HealthSeptember 13, 2017

Magnet hospital population grows to 445

With increased focus on clinical excellence, the number of ANCC Magnet-designated hospitals continues to grow.

The number of US hospitals awarded Magnet status by the American Nurses Credentialing Center (ANCC) increased to 445 in 2016, according to the latest update to the Campaign for Action’s Dashboard of the Future of Nursing. Although the campaign was still awaiting 2016 data on the number of US hospitals from the American Hospital Association and, consequently, could not provide an updated stat on the percentage of hospitals that now boast Magnet status, the proportion is likely somewhat more than 9%. (That’s what you arrive at, anyway, if you carry over the 2015 data on the number of US hospitals).

This news is not only welcome for the hospitals that have earned the prestigious honor, but it’s also positive for their nurses, other employees and patients. The Magnet Recognition Program limits its recognition to the best of the best: facilities that have meticulously documented and demonstrated their top-notch nursing processes and quality patient care.

With a gradual rise in the proportion of hospitals having attained this gold standard since the program’s launch in 1990, the progress is good for the profession, too. The Campaign for Action tracks Magnet as an indicator (albeit a secondary one) of progress made toward implementing recommendations from the Institute of Medicine’s 2010 Future of Nursing report.

The growth of Magnet status, the campaign points out, reflects gains in education; specifically, increasing the proportion of nurses with BSNs. Hospitals that earn Magnet recognition have plans to achieve an 80% BSN-rate among their nurses by 2020. Furthermore, their nurse managers and nurse leaders are required to have a BSN or higher degree.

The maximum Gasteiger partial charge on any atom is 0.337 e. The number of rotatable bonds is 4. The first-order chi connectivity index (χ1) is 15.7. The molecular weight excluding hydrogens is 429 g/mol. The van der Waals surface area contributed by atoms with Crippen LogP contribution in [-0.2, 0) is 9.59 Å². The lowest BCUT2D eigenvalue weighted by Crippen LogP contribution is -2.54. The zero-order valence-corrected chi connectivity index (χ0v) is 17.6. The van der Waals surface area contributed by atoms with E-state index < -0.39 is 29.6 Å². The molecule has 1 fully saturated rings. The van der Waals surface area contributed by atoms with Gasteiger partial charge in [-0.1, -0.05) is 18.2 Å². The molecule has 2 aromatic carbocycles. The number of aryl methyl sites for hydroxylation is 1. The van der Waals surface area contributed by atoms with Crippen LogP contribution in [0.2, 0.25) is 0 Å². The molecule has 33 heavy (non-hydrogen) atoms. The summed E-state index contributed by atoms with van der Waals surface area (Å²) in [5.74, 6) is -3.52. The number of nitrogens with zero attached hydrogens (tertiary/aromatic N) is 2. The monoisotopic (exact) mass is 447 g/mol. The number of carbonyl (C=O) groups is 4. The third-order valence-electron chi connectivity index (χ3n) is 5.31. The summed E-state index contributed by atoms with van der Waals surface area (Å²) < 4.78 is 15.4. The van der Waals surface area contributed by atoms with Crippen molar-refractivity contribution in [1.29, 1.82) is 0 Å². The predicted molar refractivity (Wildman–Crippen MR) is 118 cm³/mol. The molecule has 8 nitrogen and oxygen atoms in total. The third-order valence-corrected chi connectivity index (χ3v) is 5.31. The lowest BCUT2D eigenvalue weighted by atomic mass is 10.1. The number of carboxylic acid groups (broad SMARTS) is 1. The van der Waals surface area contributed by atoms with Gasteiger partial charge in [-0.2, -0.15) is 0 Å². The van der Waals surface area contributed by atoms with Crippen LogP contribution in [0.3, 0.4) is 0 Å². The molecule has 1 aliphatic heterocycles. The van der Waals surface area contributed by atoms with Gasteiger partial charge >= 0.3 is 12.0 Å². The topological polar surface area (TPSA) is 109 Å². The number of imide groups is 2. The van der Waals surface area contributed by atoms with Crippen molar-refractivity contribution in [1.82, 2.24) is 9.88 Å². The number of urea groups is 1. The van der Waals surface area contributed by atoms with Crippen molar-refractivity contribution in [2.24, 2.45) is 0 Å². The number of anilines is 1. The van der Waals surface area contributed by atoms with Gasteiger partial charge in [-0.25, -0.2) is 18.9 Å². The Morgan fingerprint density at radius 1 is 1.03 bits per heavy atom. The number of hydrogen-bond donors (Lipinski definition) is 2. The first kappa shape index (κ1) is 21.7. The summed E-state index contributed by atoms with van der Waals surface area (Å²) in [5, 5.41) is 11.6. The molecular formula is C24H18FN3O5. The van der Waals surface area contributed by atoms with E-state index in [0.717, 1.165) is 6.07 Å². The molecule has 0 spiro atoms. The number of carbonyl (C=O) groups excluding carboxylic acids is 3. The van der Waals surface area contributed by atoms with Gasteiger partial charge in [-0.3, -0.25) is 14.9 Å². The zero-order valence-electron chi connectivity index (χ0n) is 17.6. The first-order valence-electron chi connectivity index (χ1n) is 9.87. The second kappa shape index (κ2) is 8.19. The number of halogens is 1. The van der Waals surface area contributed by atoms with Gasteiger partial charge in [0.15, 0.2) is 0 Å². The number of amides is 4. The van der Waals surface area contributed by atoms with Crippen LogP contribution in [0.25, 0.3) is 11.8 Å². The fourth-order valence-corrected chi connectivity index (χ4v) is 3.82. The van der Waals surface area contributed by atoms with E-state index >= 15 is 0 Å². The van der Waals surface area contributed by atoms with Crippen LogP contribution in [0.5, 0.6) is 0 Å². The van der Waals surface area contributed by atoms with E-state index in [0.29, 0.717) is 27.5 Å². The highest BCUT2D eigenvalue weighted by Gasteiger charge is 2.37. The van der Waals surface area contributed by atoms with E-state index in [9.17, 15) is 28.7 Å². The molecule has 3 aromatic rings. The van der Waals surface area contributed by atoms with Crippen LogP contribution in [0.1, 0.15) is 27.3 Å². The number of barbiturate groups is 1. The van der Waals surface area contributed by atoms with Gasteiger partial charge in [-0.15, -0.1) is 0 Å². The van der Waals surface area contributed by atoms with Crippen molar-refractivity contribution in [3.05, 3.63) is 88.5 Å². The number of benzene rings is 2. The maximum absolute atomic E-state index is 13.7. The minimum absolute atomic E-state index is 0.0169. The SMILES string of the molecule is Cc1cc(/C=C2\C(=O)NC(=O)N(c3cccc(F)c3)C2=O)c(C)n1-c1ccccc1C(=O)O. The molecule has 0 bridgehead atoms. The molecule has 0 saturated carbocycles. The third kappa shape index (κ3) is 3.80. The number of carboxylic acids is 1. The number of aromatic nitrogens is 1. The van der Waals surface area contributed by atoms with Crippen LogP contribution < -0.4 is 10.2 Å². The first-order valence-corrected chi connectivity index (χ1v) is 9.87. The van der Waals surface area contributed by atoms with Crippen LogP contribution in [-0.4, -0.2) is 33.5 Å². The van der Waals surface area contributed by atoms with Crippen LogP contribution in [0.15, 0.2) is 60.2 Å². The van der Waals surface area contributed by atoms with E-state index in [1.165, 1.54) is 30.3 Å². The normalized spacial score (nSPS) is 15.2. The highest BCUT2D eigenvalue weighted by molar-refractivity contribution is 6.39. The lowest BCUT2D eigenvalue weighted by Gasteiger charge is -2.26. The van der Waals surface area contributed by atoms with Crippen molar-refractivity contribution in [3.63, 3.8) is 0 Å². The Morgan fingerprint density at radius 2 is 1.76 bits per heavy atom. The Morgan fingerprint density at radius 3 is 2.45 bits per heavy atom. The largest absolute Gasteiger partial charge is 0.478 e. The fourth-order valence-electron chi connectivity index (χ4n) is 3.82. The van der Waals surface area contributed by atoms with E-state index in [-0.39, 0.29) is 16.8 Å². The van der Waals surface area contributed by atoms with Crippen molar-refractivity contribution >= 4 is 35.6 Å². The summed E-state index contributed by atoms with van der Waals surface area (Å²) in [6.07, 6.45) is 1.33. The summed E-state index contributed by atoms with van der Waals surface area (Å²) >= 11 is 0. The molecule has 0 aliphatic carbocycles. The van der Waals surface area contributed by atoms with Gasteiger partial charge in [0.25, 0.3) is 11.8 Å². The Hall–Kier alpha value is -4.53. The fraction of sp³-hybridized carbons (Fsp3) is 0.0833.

Other nursing gains 

Ready for some more good news? The July update to the dashboard show several other gains toward IOM recommendations as well.

  • Since 2009, the annual number of RN-to-BSN grads has more than tripled, from 19,606 to 60,842 in 2016. Interestingly, RN-to-BSN grads made up almost half — 47.4% — of all BSN grads (128,379) last year.
  • Increasing numbers of nurses are serving on boards — to be exact, 3,208 nurses served on boards as of July 13, according to the Nurses on Boards Coalition (NOBC). That coalition, formed 2 years ago, has the goal of getting 10,000 nurses on boards by 2020.
  • Enrollment in nursing doctorate programs is rising — In the fall of 2010, 7,034 students were enrolled in a DNP program; that number grew to 25,289 by the fall of 2016. PhD enrollment in 2010 was 4,611; in 2016, it was 4,900.
  • The number of grads from DNP and PhD programs is also rising — between 2010 and 2016, annual nursing doctoral degrees awarded grew from 1,814 to 5,628. In 2016, 4,855 students graduated with a DNP, and 773 graduated with a PhD in nursing.
  • Nursing doctorate grads are growing increasingly diverse.

The Campaign for Action’s nursing dashboard is updated twice a year with the latest information on nursing education, doctoral degrees, state practice environment, interprofessional collaboration, leadership, workforce data and diversity. Secondary indicators, including the number of hospitals with Magnet status, are tracked as well.

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